The Australian Rugby League Commission (ARLC) has announced a new television rights deal with the Nine and Fox Sports networks worth more than $1 billion over five years.
ARLC chairman John Grant announced to the media the five-year deal with Nine and Fox Sports is worth $1.025 billion, comprising $925 million in cash and a further $100m in advertising.
The deal is only just short of the $1.253 billion five-year deal the AFL boasted last year when improving on its previous deal of $749 million.
Grant said the new league TV agreement deal does not include rights to broadcast games in New Zealand, or rights for mobile and online broadcast with further revenue to be raised through those deals.
Nine will continue to broadcast three free-to-air games a week and Fox Sports will show five games live including a Sunday night fixture for half the season.
All major commercial television networks submitted bids for the rights and Grant was buoyed by the commercial interest in the game.
"We applaud the confidence all our broadcasters have shown in this great game of rugby league," Grant said.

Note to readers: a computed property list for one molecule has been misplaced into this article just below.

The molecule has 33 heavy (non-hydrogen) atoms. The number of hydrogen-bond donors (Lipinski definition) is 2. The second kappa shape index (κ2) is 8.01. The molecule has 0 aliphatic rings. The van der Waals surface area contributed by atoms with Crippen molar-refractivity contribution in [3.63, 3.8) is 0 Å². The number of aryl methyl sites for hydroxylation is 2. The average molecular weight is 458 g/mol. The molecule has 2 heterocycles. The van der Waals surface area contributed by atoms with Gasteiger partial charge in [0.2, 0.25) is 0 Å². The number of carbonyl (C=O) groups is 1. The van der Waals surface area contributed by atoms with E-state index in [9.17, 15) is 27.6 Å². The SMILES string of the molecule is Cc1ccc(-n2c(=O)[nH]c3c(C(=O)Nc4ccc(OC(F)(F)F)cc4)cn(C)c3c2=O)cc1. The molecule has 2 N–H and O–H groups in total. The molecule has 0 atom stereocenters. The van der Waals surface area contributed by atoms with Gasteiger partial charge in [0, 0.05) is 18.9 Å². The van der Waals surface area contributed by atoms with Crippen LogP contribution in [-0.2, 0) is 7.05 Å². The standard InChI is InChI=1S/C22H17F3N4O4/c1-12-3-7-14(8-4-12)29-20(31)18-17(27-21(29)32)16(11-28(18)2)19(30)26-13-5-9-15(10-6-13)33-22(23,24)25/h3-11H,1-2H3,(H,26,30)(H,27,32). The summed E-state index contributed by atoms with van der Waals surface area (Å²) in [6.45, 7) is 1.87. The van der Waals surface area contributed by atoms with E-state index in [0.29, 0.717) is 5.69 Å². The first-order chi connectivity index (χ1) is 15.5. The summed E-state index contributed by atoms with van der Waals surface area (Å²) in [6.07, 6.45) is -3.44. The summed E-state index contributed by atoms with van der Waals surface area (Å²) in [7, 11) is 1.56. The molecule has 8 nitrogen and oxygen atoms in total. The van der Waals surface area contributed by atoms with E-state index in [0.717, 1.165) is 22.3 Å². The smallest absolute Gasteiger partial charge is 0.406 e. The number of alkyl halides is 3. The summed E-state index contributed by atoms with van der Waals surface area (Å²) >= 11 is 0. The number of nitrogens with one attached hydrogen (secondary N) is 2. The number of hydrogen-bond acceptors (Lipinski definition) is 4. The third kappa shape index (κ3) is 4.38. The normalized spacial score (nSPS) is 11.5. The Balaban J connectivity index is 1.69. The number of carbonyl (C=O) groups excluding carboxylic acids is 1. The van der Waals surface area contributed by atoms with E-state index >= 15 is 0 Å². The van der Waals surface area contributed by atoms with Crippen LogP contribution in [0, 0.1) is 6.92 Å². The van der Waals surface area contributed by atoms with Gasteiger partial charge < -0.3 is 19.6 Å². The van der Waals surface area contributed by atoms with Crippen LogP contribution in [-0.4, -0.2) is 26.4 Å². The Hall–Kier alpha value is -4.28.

"It's a fantastic result for the game.
The cash is useful in providing funding to grow our game from the grass-roots to the elite level." The ARLC's consultants and lawyers worked around the clock on the new deal.
A heads of agreement was signed with Nine and Foxsports this morning.
"It's been a difficult, complex and at times stressful process," Grant said.
"This ranks in this country as one of the greatest deals ever done.
"For our game it is the greatest deal ever done." Channel Nine chief executive David Gyngell spoke triumphantly about his network's new deal and continuing relationship with rugby league.
"The players and the clubs are all going to get a drink out of this," Gyngell said.
"There is nothing surer." Taking on AFL Gyngell said the NRL deal was pound for pound a bigger deal than the AFL rights deal, and that it was a better deal than the AFL deal.
"We stepped up and put as much money into rugby league as we possibly could," he said.
"We are here to fend off AFL in western Sydney and push back in the traditional rugby league areas of Queensland, Gold Coast and Sydney." Gyngell said Nine would continue to broadcast alternate live games into Queensland and New South Wales to give fans their local matches as much as possible.
"Why would we have two games against each other?" he said.
"We have two live slots for three games.
"I sit here unapologetically saying we have to put programs into slots we can commercialise.
"Majority wins with us - more people want to watch local games." Fox Sports chief executive Patrick Delany, said the deal would allow Fox to broadcast five live games on Internet Protocol Television (IPTV).
He said his network would also have the ability to create products for tablets in the same way it had done for the Olympics.
Delany said this service would come with a subscription to a Fox Sports package.